Invitation to pacifists’ descendants

A call is going out for descendants of men who were conscientious objectors in World Wars 1 and 2.

Archibald Baxter Memorial Trust chairman Kevin Clements wants to contact as many children, grandchildren and great-grandchildren of conscientious objectors so they can be invited to attend the official opening of New Zealand’s only World Wars pacifist memorial.

Arrowtown sculptor Shane Woolridge demonstrates the ‘‘field punishment No1’’ position, the...
Arrowtown sculptor Shane Woolridge demonstrates the ‘‘field punishment No1’’ position, the subject of his memorial sculpture.
Former Prime Minister Helen Clark will deliver the Baxter Memorial Lecture on September 22, then Deputy Prime Minister Grant Robertson will open the memorial on Sunday, September 26, World Peace Day. It will be followed by a peace concert at Knox Church.

The hard landscaping of the memorial site, facing the George St-Albany St intersection, was expected to be completed by the end of July or beginning of August, Prof Clements said.

After that, two weeks will be devoted to planting New Zealand hebes and alpines, favourite plants of Archibald Baxter’s wife, Millicent. This was a gift from the Dunedin City Council, he said.

Arrowtown sculptor Shane Woolridge chose ‘‘field punishment No1’’as the subject of his sculpture for the memorial.

Following conscription of New Zealand men in 1916, Baxter and other conscientious objectors were sent first to England then to the front line in France, where they were sentenced to ‘‘field punishment No1’’. This involved being tightly bound hand and foot to a tilted post. This is the theme of the 3m-tall Woolridge sculpture.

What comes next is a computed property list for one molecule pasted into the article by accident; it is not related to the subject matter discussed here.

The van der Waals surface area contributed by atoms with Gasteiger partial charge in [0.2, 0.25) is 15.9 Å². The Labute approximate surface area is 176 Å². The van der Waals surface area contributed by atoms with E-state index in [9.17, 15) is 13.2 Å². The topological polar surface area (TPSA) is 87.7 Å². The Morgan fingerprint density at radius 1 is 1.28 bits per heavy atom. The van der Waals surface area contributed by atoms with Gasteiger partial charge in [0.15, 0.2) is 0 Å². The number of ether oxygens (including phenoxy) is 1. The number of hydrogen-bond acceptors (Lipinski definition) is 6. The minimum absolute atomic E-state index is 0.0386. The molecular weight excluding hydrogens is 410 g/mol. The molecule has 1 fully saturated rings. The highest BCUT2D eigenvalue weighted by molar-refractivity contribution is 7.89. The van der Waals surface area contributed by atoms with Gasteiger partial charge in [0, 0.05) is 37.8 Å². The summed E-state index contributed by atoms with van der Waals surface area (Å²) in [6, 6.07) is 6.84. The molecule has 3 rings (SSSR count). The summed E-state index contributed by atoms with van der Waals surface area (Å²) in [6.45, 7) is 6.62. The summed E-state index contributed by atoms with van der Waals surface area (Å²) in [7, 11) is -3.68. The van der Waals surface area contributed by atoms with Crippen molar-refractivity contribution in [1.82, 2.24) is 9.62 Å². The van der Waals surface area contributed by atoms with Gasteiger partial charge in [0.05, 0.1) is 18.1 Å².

‘‘The punishment meted out to Baxter and others would now be regarded as acts of torture,’’ Prof Clements said.

After his return to New Zealand, Baxter married Millicent Macmillan Brown and they lived in Brighton, rearing their two sons, Terence John and poet James Keir Baxter.

The process of getting the memorial established started more than eight years ago, when the trust was formed.

Kevin Clements
Kevin Clements
Its formation was followed by a two-year search for a suitable site for a memorial and choosing an appropriate design.

‘‘Then we had to find funding; we had to raise over half a million dollars,’’ Prof Clements said.

Thanks to ‘‘a lot of public and private philanthropy’’, it was completely paid for.

The site was more complex than anticipated as more than 90 tonnes of bluestone rock had to be removed and a different type of stabilisation put in.

Construction of the Archibald Baxter memorial is due to be completed by the end of July. The...
Construction of the Archibald Baxter memorial is due to be completed by the end of July. The sculpture is in place, wrapped in blue tarpaulins. PHOTOS: GILLIAN VINE/SUPPLIED

Coinciding with work on the memorial, University of Otago Press has recently released a revised edition of Baxter’s 1939 autobiography, We Will Not Cease, a harrowing account of his treatment as a conscientious objector. Prof Clements has written the book’s new foreword.

A short film has also been released.

Prof Clements wanted the memorial to be a place where the descendants of conscientious objectors could ‘‘remember what their ancestors did’’.

For further information, he can be contacted by email at


Add a Comment



Our journalists are your neighbours

We are the South's eyes and ears in crucial council meetings, at court hearings, on the sidelines of sporting events and on the frontline of breaking news.

As our region faces uncharted waters in the wake of a global pandemic, Otago Daily Times continues to bring you local stories that matter.

We employ local journalists and photographers to tell your stories, as other outlets cut local coverage in favour of stories told out of Auckland, Wellington and Christchurch.

You can help us continue to bring you local news you can trust by becoming a supporter.

Become a Supporter